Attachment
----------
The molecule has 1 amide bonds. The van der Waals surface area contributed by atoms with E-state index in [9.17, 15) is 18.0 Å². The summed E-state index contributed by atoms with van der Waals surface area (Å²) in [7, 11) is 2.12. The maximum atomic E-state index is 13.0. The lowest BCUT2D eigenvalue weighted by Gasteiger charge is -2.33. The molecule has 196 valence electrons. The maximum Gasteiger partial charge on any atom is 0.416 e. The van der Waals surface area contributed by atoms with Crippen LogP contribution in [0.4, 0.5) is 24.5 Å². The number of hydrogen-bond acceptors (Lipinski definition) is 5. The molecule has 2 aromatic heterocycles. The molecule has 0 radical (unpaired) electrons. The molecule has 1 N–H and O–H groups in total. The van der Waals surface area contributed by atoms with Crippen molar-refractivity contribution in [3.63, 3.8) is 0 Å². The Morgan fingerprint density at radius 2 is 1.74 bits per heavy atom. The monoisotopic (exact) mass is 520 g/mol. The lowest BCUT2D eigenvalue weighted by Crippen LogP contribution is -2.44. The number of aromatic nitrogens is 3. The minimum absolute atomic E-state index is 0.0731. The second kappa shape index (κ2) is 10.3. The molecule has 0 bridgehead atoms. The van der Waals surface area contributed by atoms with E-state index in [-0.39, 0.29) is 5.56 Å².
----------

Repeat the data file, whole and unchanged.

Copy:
The molecule has 1 amide bonds. The van der Waals surface area contributed by atoms with E-state index in [9.17, 15) is 18.0 Å². The summed E-state index contributed by atoms with van der Waals surface area (Å²) in [7, 11) is 2.12. The maximum atomic E-state index is 13.0. The lowest BCUT2D eigenvalue weighted by Gasteiger charge is -2.33. The molecule has 196 valence electrons. The maximum Gasteiger partial charge on any atom is 0.416 e. The van der Waals surface area contributed by atoms with Crippen LogP contribution in [0.4, 0.5) is 24.5 Å². The number of hydrogen-bond acceptors (Lipinski definition) is 5. The molecule has 2 aromatic heterocycles. The molecule has 0 radical (unpaired) electrons. The molecule has 1 N–H and O–H groups in total. The van der Waals surface area contributed by atoms with Crippen molar-refractivity contribution in [3.63, 3.8) is 0 Å². The Morgan fingerprint density at radius 2 is 1.74 bits per heavy atom. The monoisotopic (exact) mass is 520 g/mol. The lowest BCUT2D eigenvalue weighted by Crippen LogP contribution is -2.44. The number of aromatic nitrogens is 3. The minimum absolute atomic E-state index is 0.0731. The second kappa shape index (κ2) is 10.3. The molecule has 0 bridgehead atoms. The van der Waals surface area contributed by atoms with E-state index in [-0.39, 0.29) is 5.56 Å².